Despite the COVID-19 lockdown, my long-running Portland-based critique group is soldiering on, using the now ubiquitous Zoom videoconferencing service. With many people adapting to Zoom (or Skype, Google Hangouts, etc.), now might be a good time for geographically dispersed MWA members to form virtual critique groups that will outlast the pandemic. I’ll share what has worked for our group generally and provide a few Zoom-specific pointers.

  • Group Size: Our group has five people—and we’ve had as many as six. Four feels too small, and more than five means you could be reading a lot of submissions.
  • Frequency: We try to meet every other week. Two weeks provides time to revise what’s been reviewed and draft your next chapter.
  • Submissions: We don’t read aloud—and everyone can submit for every meeting. We generally keep submissions to under 15 pages per person (1.5 spacing). We spend about 10 or 15 minutes talking about each submission. Though our group mostly discusses chapters and stories, members also share outlines, query letters, jacket copy, and so on for feedback.
  • Compatibility and Diversity: My group includes three women and two men, who write across different crime fiction sub-genres. We also occasionally share stories outside the mystery genre. This diversity keeps the reading fresh, but also means we are not providing (or receiving) precision sub-genre expertise. So, I may be commenting on a cozy even though I don’t read cozies. If you’re starting a new group or adding a new member, review one another’s work to see if you’re compatible—and if you’re up for reading one another’s prose for the long haul. You may be broadly flexible, but not want to read grisly serial killer fiction month after month.
  • Respectful Criticism: Members of our group support one another, but we also share what we think isn’t working, without sugarcoating. Be sensitive to others, be willing to accept criticism, and look for a balance between support and critique. If you disagree with someone’s critique, nod politely and then reject the advice when you revise. Don’t expend time on line edits and grammar, though it’s helpful to exchange documents with small corrections (with changes tracked in digital files or handwritten on printouts when you can meet again in person).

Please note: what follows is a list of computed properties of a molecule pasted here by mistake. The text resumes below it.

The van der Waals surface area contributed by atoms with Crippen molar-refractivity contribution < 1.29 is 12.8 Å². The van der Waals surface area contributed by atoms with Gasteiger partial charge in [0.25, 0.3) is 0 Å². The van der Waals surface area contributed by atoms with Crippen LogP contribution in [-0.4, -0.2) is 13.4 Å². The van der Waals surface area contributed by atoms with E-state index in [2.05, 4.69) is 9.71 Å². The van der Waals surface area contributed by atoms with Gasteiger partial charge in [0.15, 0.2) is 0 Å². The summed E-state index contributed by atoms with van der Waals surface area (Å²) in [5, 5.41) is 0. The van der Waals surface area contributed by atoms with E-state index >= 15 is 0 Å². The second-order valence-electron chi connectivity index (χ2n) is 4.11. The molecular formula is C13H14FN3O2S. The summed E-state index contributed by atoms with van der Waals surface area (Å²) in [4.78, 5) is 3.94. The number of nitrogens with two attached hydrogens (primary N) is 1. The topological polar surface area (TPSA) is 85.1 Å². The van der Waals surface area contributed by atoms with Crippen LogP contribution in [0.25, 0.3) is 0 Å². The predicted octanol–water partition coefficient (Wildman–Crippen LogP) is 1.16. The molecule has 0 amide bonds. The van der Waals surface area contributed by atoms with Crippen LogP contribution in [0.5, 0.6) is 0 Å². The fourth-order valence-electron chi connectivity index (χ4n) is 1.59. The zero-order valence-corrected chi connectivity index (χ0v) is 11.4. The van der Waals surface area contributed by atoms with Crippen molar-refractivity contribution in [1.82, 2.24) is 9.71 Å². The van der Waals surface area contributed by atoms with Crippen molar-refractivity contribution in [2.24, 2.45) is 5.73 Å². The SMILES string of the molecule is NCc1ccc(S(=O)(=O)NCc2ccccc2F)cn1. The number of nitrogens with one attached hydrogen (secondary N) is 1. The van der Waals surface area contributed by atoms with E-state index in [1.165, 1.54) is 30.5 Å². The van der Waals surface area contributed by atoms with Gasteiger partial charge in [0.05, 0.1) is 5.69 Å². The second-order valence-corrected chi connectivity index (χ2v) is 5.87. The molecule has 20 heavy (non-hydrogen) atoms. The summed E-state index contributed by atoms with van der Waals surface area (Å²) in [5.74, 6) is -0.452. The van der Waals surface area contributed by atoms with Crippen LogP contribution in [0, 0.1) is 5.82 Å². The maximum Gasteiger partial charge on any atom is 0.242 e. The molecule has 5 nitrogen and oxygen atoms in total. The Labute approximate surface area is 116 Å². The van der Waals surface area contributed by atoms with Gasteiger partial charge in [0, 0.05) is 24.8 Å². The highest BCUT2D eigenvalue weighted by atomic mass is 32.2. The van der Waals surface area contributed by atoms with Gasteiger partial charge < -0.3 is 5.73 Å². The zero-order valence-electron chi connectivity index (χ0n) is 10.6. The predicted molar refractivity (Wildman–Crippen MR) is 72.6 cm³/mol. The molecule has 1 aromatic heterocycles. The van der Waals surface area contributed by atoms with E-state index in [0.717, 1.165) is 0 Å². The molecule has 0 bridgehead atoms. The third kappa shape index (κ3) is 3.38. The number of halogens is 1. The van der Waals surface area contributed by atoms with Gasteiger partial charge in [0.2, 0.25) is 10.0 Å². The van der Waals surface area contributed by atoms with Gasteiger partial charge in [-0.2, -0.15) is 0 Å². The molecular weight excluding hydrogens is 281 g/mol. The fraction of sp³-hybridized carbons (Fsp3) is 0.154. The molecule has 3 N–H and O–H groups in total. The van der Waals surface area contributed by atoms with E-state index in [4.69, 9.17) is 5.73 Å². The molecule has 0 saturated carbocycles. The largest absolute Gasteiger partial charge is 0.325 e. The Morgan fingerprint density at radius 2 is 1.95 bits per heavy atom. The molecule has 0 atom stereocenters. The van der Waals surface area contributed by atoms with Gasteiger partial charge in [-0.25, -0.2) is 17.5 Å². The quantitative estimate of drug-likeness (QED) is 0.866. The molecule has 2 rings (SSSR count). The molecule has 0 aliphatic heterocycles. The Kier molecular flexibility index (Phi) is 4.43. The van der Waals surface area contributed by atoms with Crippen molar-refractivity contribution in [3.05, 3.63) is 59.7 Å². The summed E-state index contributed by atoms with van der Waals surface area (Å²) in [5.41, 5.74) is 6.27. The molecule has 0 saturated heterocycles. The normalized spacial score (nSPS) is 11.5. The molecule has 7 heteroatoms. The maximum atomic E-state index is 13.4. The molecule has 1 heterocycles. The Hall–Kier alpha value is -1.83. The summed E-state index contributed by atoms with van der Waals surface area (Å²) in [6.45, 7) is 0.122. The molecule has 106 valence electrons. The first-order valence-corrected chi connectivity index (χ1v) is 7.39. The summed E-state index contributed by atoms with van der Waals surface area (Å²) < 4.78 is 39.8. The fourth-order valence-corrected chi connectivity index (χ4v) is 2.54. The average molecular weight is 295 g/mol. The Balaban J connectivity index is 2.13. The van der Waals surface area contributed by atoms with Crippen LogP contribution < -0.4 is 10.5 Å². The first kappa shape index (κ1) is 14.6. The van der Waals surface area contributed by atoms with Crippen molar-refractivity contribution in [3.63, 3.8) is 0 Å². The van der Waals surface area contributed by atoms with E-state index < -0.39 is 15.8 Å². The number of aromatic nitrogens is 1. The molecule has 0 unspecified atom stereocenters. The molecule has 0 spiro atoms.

• Conversation and Listening: In her discussion of critique groups, Ursula K. Le Guin staunchly recommends that the person whose work is being reviewed remain entirely silent until everyone provides feedback. Our group isn’t so strict. The writer mostly listens, but will sometimes ask questions or explain what she was trying to do. That said, writers shouldn’t be defensive. You can’t argue away someone’s reaction or misunderstanding. If you’re looking for specific feedback—on a character, pace, plausibility, etc.—ask.
  • Manage Your Expectations: A critique group will not magically fix your work-in-progress. It can help you catch incidental errors and identify problems—especially if everyone agrees on the problem. I find that being in the group provides accountability, which keeps me writing, so that’s a big plus.

Here are a few Zoom/videoconferencing tips:

  • Use Your Video: Don’t rely on just voice. Even if your hair is in disarray, show yourself. It is a lot easier to maintain a fluid conversation if you can see one another. You can also show off your pets.
  • Test and Fix Your Audio: Unclear audio or an echo can really mar a meeting. Everyone should be able to hear one another clearly. Try different headsets, positioning your microphone closer to your mouth, using your computer’s built-in microphone, or even switching to a different videoconferencing service. Two computers in one room—or connecting with multiple devices—can also cause an echo. Keep trying until you get it right.
  • Designate a Leader/Moderator: When we meet in person, no one really needs to direct traffic. On Zoom calls, because of latency and the fatigue of videoconferencing, it can help to have someone keep everyone on track.

Note that the free version of Zoom currently cuts off conferences at 40 minutes. When this happens, if everyone just clicks the link to the meeting again, you can restart your meeting and go for another 40 minutes (at least, as of now).

If you want to organize a new critique group, I recommend posting on the MWA-NW discussion board or the Facebook group. If you’re willing to be an online group in perpetuity, you could cast a wider net, posting to the MWA national discussion board and Facebook group.

About The Author:

Doug Levin’s crime fiction has appeared in Ellery Queen’s Mystery Magazine, Alfred Hitchcock’s Mystery Magazine, and three anthologies, including Scream and Scream Again! Spooky Stories from Mystery Writers of America.